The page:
If I were you, I would buy the kit for at least one if not two of your tools.  Look at the price break between the tool only and the kit.  Here in Canada the cost of the 15" trimmer kit was $30 more than the trimmer alone.  For that price you might as well get the battery.   I do like the 5.0 and 7.5 batteries for the length of charge, but for myself, with the blower, I don't run it at full power all the time.  mostly it's at 50-75% and I can do both my front and back yard cleanup and still have power left over even on the 2.5Ahr battery.
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Adrian Ramirez

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Took me a while, but I got it done. The string trimmer and blower both feel quite a bit lighter with the lighter 2.5 Ahr battery. I didn't really notice the weight balance as much as the heavier assemblies just made me feel more tired. They feel closer to the weight of gas equivalents, although I no longer own any gas lawn tools to compare them with side-by-side. And I did have a heavier 4-stroke trimmer for the ease of gas filling and starting.

I'll probably still use the 7.5 Ahr battery in both of them because I prefer the convenience of only charging 1 battery (even though I have 5 battery chargers, 2 of them fast chargers).
(Edited)
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Blue Angel, Champion

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I have a small yard (for now) and have only ever really used the smaller batteries on the small handheld tools. So far so good, and I would always argue that the smaller tools will always feel lighter and easier to handle with the smaller lighter battery packs.

Putting a heavier battery pack on the handheld tools will always be a matter of personal preference. It will also depend on the length of the job and the user's physical strength.

There's always something to be said for redundancy as well. While we never plan on having something go wrong with our tools, should a battery or charger ever fail it it's nice to have a backup.

As others have mentioned, the kits with battery and charger are often a pretty good deal compared to the bare tool price and batteries purchased separately. With that in mind as well as the redundancy issue I mentioned above, it would be nice to have at least one spare battery and one spare charger.

And even though the 7.5Ah battery is the most awesome thing ever to hit power tools, ever, like ever, in the rare case you do run out of power a few minutes before you're done the job a small battery could stand in and get the job done. :-)
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(a)Typical Engineer

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1) the high current draw tools like the chains saw and blower will benefit from the 5.0 AH over the 2.X AH.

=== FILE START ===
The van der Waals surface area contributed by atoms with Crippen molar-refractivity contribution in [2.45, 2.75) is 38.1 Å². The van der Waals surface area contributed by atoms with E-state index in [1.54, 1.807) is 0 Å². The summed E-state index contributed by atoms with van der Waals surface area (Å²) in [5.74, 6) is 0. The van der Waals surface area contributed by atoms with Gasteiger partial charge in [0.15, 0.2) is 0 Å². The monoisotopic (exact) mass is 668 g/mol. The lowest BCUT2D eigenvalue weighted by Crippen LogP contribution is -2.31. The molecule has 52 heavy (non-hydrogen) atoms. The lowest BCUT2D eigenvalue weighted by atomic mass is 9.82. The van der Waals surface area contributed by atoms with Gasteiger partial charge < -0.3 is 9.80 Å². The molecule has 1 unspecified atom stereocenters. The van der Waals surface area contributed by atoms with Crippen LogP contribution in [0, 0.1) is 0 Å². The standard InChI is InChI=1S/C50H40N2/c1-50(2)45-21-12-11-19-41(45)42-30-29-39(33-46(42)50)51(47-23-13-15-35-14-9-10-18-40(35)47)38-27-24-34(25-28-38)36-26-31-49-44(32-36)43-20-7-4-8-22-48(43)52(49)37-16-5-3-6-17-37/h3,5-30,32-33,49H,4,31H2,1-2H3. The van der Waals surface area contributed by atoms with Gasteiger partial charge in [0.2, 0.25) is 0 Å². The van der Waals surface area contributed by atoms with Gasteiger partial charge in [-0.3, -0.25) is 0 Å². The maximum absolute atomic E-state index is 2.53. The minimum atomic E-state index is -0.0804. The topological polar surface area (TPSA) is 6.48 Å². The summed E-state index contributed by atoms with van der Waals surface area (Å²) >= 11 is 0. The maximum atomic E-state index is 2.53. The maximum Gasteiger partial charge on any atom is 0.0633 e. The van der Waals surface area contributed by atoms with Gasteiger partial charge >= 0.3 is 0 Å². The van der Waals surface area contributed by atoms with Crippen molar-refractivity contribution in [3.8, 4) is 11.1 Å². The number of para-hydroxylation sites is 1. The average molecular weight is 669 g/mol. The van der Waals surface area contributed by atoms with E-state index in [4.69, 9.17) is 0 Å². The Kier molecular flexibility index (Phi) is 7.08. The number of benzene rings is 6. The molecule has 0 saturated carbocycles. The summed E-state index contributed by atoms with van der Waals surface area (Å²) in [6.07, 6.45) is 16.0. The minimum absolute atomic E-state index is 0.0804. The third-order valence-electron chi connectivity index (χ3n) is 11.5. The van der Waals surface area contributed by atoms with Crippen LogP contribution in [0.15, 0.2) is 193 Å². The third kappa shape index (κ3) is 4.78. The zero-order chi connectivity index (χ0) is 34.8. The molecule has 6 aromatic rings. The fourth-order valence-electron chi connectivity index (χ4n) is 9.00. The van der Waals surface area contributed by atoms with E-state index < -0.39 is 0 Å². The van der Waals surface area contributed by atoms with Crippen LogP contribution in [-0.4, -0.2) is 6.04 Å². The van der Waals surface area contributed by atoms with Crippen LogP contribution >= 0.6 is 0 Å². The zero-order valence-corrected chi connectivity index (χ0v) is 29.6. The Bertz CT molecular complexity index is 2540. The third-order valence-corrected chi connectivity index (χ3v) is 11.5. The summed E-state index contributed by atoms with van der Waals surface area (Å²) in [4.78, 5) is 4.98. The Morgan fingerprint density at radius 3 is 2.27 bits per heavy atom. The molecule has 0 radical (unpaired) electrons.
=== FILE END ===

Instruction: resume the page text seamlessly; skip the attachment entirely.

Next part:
2) the 15" trimmer with the 5.0 AH battery does not balance well (at least for me)

3) you can usually get the full kit for less than $100 more over the bare tool; I would always recommend that route.

4) if you ever want to sell a tool, buying the complete set will be much easier to sell (or give away) over a bare tool.

A guy on craigslist here recently sold a 2.0 AH and charger for $90.
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Michael Savko

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I've got spreadsheets for dayssssss. Nothing really knowledgeable about this one, other than comparing bare tool and kit costs. The hedge trimmer has an $81.70 difference, the 15" string trimmer only a $29.96 difference, and the leaf blower a $58.74 difference. Obviously then it's a no brainer to buy the string trimmer kit since a 2.5AH battery and charger are $219.98 by themselves. The leaf blower kit makes sense too but as the point was made that it'd be good to have at minimum (2) batteries hanging around, those will be the two kits I buy. Save $80 on the hedge trimmer and put that toward the $219.99 5.0AH battery, making it more like $138. BOOM!
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matt.mackinnon

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(a)Typical Engineer

Your point on high current draw tools work better with larger batteries is good but then the kit that comes with them give a larger battery anyway.  I guess you can point to the 14" chainsaw kit but why someone would want that i don't know considering that the price spread is not much more than the 16" unit.  And what I find a kicker is that they sell the 14" chain and bar for far more than the 16" so it's as if they are trying to convince everyone to go towards 16" anyways.
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Adrian Ramirez

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Sorry, I'm not good with words, can I see this in spreadsheet form?
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David HD, Champion

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Thanks Michael for sharing your "research analytics" with us ... :-)